Thrust bearings are constructed of oil-lubricated, segmented, babbit-lined shoes. One or two oil lubricated generator guide bearings are used to restrain the radial movement of the shaft.

Fire protection systems are normally installed to detect combustion products in the generator enclosure, initiate rapid de-energization of the generator and release extinguishing material. Carbon dioxide and water are commonly used as the fire quenching medium.

Excessive unit vibrations may result from mechanical or magnetic unbalance. Vibration monitoring devices such as proximity probes to detect shaft run-out are provided to initiate alarms and unit shutdown.

The choice of generator inertia is an important consideration in the design of a hydroelectric plant. The speed rise of the turbine-generator unit under load rejection conditions, caused by the instantaneous disconnection of electrical load, is inversely proportional to the combined inertia of the generator and turbine.

Turbine inertia is normally about 5% of the generator inertia. During design of the plant, unit inertia, effective wicket gate or nozzle closing and opening times, and penstock dimensions are optimized to control the pressure fluctuations in the penstock and speed variations of the turbine-generator during load rejection and load acceptance.

Speed variations may be reduced by increasing the generator inertia at added cost. Inertia can be added by increasing the mass of the generator, adjusting the rotor diameter, or by adding a flywheel. The unit inertia also has a significant effect on the transient stability of the electrical system, as this factor influences the rate at which energy can be moved in or out of the generator to control the rotor angle acceleration during system fault conditions.


Tests are performed on generators to establish conformance with projected performance and dynamic performance parameters. Details of such tests are contained in IEEE Standard 115, IEC 60034-2 and IEC 60034-4 standards.

Field and armature resistances are typically small, so measurements should be made using a 4-wire technique. It is important that resistance be measured at a known temperature so that correction can be made to actual operating temperature.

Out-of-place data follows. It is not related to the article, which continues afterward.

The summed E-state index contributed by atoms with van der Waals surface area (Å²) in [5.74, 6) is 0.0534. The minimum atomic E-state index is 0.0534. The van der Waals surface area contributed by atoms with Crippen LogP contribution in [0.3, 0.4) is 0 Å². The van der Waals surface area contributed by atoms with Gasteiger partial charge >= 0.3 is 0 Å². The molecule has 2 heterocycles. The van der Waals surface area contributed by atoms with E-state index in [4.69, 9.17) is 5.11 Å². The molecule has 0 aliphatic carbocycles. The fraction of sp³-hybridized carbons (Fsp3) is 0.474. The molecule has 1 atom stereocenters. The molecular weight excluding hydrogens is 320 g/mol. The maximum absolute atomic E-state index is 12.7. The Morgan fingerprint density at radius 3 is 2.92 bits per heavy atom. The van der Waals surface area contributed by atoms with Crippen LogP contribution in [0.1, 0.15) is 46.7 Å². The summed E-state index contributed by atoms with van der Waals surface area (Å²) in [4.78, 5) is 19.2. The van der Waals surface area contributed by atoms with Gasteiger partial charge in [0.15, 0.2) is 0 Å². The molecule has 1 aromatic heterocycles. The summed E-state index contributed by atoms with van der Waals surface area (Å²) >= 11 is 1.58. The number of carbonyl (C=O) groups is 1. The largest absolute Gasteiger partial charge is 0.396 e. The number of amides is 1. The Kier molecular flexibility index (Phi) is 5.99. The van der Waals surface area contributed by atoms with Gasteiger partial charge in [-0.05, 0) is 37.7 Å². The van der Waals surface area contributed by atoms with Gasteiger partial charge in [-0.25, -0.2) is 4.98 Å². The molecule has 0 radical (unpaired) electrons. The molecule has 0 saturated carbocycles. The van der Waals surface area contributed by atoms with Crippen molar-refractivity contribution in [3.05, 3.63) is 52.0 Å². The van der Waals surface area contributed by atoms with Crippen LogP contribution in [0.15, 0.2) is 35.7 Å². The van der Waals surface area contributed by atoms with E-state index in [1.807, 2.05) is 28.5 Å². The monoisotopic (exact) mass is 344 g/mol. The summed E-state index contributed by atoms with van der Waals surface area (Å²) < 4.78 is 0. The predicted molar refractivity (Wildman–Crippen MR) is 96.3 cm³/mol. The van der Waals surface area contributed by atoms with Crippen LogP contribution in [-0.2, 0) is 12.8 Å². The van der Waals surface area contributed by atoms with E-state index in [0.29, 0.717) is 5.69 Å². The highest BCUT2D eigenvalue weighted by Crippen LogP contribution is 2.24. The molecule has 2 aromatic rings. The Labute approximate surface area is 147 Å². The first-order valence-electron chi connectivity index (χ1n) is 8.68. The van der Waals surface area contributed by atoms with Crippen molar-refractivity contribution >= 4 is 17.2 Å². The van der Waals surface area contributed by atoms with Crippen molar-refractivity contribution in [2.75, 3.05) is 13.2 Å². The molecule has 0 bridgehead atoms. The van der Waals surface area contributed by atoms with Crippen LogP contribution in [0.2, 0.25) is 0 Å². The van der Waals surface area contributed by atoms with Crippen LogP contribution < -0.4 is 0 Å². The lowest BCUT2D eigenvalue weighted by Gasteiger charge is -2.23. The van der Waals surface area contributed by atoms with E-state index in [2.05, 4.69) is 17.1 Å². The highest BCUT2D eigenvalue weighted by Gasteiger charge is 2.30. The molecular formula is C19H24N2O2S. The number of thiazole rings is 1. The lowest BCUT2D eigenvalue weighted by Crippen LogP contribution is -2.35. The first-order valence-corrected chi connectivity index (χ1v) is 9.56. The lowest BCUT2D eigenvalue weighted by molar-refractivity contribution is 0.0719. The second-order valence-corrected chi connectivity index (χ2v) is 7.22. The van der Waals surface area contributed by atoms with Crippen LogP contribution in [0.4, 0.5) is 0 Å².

Open-Circuit Saturation Curve
The generator is driven by a motor to rated speed and excitation varied to produce terminal voltage over a range, typically from perhaps 30% to 120% that of rated. Some caution is required here, particularly for large machines in which excessive flux can damage the core. Open-circuit losses may be established by this test if the drive motor is well characterized and input power is measured.

Short-Circuit Saturation Curve
This test is similar to the open-circuit test, except the armature terminals are short-circuited and excitation varied to produce armature current over some convenient range. Windage and friction losses may be inferred from power input at zero excitation.

Stray load loss may be estimated as the difference between input power at rated armature current and the sum of friction and windage and armature I2R.

Zero Power Factor Saturation Curve
For a relatively small generator, the zero power factor saturation curve can be determined by running the machine with its shaft unloaded, driven by a second generator. By adjusting the excitation on the ac generator under test and excitation on the second generator, it is possible to measure the zero power factor saturation curve.

Rather extensive discussion of this method is described in IEEE 115. For large generators for which this “back-to-back” method is not practical, the zero power factor curve is usually determined by numerical methods. Often those methods employ finite elements.

Deceleration may be used for determining losses if the inertia of the machine is known. Since, if the shaft of a machine is unloaded, power dissipated is